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What is Ransomware and How to Protect Yourself

What is Ransomware

What is Ransomware? Is one of the most dangerous and prevalent cyber threats today. This type of malware has evolved significantly, becoming an effective tool for cybercriminals. In this article, we will explore in depth what ransomware is, how it works, the most representative cases, and most importantly, how you can protect yourself against this threat.

What is Ransomware?

Definition of Ransomware

Ransomware is a type of malicious software that encrypts a victim’s files. Once the files are encrypted, the attacker demands a ransom, usually in cryptocurrencies, in exchange for the decryption key needed to recover the data.

Types of Ransomware

Encryption Ransomware

This type of ransomware encrypts the victim’s files and demands a ransom to provide the decryption key. Known examples include CryptoLocker and WannaCry.

Locker Ransomware

Instead of encrypting files, locker ransomware prevents the victim from accessing their system until the ransom is paid. A notable example is the Police Virus.

Ransomware as a Service (RaaS)

This model allows cybercriminals without technical skills to use ransomware tools developed by others. The developers receive a share of the ransom.

How Ransomware Works

Phase 1: Distribution

Ransomware is distributed through various methods, including phishing emails, malicious downloads, and exploits in vulnerable software.

Phase 2: Infection

Once the ransomware has been downloaded and executed, it will begin encrypting the system’s files. It uses strong encryption algorithms that make it virtually impossible to recover the files without the decryption key.

Phase 3: Ransom Demand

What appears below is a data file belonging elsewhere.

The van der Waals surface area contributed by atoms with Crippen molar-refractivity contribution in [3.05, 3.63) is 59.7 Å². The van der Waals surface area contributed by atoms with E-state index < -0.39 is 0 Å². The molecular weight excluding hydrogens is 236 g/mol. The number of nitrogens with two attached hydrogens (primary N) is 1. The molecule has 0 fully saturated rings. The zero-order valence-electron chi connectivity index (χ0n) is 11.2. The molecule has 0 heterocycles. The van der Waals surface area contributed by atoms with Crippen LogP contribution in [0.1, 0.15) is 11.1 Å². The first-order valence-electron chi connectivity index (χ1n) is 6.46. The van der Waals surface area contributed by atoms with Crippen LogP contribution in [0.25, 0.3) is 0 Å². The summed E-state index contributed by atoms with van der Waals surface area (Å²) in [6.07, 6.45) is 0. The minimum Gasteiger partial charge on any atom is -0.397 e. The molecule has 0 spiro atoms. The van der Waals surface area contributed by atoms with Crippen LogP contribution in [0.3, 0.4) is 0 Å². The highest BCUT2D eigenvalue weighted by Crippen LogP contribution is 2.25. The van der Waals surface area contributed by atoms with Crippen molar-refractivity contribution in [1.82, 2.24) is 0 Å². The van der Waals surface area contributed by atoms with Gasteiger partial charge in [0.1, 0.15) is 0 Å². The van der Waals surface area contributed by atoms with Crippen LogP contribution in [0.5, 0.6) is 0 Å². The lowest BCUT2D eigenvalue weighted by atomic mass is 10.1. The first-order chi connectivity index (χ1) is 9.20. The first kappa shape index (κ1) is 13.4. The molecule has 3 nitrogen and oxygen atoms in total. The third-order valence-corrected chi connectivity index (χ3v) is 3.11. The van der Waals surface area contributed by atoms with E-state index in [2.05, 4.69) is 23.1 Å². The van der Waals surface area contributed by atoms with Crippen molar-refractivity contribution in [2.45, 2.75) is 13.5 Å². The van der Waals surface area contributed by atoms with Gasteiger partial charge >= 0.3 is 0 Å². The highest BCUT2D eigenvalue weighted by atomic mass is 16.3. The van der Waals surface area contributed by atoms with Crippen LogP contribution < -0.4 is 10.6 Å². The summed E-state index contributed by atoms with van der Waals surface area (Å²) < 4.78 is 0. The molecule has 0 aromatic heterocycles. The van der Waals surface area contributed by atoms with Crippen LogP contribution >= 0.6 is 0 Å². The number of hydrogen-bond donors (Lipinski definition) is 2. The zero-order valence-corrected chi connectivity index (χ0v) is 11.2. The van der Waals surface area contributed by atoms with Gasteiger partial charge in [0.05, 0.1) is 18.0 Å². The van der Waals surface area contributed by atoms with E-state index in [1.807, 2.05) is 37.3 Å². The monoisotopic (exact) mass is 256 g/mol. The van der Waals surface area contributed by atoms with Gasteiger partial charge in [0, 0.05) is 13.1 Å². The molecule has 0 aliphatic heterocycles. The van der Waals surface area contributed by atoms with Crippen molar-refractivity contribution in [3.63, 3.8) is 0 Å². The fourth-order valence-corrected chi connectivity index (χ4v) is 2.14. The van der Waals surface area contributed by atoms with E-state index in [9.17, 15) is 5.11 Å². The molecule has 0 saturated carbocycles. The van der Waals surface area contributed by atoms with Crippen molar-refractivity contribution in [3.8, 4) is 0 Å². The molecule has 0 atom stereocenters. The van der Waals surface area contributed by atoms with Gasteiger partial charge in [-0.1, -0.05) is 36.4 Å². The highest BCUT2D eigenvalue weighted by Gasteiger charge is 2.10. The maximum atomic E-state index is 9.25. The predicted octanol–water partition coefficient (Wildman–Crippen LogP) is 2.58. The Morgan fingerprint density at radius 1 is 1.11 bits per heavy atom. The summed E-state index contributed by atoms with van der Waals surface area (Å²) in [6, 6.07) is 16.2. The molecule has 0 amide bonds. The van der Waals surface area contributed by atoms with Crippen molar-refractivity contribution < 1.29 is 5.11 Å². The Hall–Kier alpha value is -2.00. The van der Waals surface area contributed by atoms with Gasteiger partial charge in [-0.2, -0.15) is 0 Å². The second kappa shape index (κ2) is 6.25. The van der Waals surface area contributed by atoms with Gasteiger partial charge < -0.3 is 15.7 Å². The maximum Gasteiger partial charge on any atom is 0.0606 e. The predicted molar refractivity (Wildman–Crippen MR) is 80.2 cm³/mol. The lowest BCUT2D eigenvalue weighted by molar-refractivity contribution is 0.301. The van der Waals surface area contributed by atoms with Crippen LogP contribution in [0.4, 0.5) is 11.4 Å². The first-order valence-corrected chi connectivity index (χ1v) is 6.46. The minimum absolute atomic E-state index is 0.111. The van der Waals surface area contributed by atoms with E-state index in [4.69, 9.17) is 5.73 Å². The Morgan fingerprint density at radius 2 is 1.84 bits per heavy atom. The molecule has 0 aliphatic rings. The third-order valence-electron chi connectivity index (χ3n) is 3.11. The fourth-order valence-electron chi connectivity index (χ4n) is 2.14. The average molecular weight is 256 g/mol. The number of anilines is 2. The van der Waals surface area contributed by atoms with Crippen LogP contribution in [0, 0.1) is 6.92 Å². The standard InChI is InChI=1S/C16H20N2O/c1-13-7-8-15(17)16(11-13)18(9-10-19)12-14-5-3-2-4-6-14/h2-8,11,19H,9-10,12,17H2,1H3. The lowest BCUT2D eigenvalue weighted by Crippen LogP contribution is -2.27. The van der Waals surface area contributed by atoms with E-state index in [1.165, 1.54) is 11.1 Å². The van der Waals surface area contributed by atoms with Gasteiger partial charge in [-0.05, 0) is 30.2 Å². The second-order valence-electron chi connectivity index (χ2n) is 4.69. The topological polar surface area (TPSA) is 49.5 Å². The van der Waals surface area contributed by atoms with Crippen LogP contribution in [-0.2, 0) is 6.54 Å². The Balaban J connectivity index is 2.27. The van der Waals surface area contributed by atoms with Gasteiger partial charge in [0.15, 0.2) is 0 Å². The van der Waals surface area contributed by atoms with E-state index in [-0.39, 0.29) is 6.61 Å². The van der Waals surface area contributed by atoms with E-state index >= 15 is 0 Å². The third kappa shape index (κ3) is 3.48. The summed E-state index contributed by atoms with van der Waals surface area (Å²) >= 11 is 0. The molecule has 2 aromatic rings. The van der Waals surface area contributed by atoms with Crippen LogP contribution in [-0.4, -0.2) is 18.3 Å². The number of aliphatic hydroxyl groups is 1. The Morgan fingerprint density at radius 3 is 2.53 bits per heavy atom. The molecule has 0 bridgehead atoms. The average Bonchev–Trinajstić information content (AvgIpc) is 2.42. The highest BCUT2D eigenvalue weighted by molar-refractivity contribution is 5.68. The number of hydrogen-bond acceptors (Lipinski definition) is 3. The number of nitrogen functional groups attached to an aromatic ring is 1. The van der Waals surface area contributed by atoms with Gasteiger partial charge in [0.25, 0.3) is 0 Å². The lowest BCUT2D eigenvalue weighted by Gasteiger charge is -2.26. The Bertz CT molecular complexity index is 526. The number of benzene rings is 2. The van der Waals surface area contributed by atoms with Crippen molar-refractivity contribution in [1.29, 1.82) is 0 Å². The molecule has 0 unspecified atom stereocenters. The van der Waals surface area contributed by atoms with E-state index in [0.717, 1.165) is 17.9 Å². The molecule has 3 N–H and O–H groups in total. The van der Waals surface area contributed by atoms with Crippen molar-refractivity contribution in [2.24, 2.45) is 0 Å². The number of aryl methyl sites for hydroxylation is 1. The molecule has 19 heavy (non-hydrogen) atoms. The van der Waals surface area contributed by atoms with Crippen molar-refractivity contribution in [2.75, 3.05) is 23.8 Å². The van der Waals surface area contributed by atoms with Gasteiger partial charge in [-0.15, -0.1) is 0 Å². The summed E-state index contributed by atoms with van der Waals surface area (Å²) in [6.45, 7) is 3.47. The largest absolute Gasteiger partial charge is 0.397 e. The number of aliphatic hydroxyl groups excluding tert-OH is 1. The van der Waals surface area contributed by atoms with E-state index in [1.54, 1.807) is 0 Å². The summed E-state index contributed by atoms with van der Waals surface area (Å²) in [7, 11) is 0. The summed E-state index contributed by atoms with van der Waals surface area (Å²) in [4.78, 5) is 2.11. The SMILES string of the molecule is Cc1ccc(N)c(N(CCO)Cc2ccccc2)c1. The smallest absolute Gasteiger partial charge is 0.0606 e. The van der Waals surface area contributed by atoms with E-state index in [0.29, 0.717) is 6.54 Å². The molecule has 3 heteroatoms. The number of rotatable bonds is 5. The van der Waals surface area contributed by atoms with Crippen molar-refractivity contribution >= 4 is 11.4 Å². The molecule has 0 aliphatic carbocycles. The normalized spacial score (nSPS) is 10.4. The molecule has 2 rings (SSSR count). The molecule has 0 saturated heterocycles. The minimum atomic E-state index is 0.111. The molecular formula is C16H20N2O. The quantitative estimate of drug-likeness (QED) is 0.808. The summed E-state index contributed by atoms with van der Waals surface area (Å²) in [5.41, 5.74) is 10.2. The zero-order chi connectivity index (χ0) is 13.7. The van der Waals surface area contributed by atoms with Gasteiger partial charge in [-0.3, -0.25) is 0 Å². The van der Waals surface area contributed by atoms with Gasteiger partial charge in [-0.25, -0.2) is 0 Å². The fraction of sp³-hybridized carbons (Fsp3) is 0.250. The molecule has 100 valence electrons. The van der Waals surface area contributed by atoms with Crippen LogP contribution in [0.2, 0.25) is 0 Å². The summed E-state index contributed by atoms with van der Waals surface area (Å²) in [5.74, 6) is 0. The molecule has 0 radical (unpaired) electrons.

After encrypting the files, the ransomware displays a ransom message, instructing the victim on how to make the payment. A timer is often used to add pressure.

Most Representative Cases

Virus WannaCry


In May 2017, WannaCry spread rapidly, affecting more than 200,000 computers in 150 countries. It used a vulnerability in the Windows operating system to propagate.


Appearing in June 2017, NotPetya was initially considered ransomware, but its primary objective seemed to be data destruction. It affected large corporations, causing significant economic damage.


One of the first modern ransomware, CryptoLocker, appeared in 2013. It used strong cryptography and demanded ransoms in Bitcoin, popularizing this payment method among cybercriminals.


SamSam was used in targeted attacks on organizations in the United States, including government and healthcare entities. Unlike other ransomware, SamSam was operated manually by the attackers, allowing for more precise and effective control of the attack.


Ryuk has been used in highly targeted and profitable attacks, primarily affecting large organizations. It is believed to be associated with the Russian criminal group Wizard Spider. Ryuk is notable for its high ransom demands and persistent attacks.


DarkSide became famous for its attack on Colonial Pipeline in 2021, which disrupted fuel supply on the U.S. East Coast. The group behind DarkSide operated as a Ransomware as a Service (RaaS) model, renting out their ransomware to other cybercriminals.

How to Protect Yourself from Ransomware

Preventive Measures


Regularly back up your data. Store backups offline to prevent ransomware from affecting them.

Software Updates

Keep your software and operating systems updated to protect against vulnerabilities that ransomware can exploit.

Security Solutions

Use reliable antivirus and anti-malware software. These can detect and block ransomware before it infects your system.

Best Practices

Ransomware protection

Avoid Clicking Unknown Links

Avoid clicking on links or downloading files from suspicious emails.

Education and Awareness

Educate employees and users about the risks of ransomware and best practices to avoid infection.

Advanced Protection Measures

Network Segmentation

Dividing the network into smaller, secure segments can limit ransomware spread within an organization.

Artificial Intelligence for Threat Detection

Security solutions using artificial intelligence can identify anomalous behavior and stop ransomware threats before they cause damage.

Regular Security Audits

Conduct regular security audits to identify and fix vulnerabilities before they can be exploited by ransomware.

Frequently Asked Questions about Ransomware

What should I do if I am a victim of ransomware?

If you are a victim of ransomware, disconnect your device from the network to prevent the malware from spreading. Do not pay the ransom, as it does not guarantee you will recover your files. Consult a cybersecurity professional.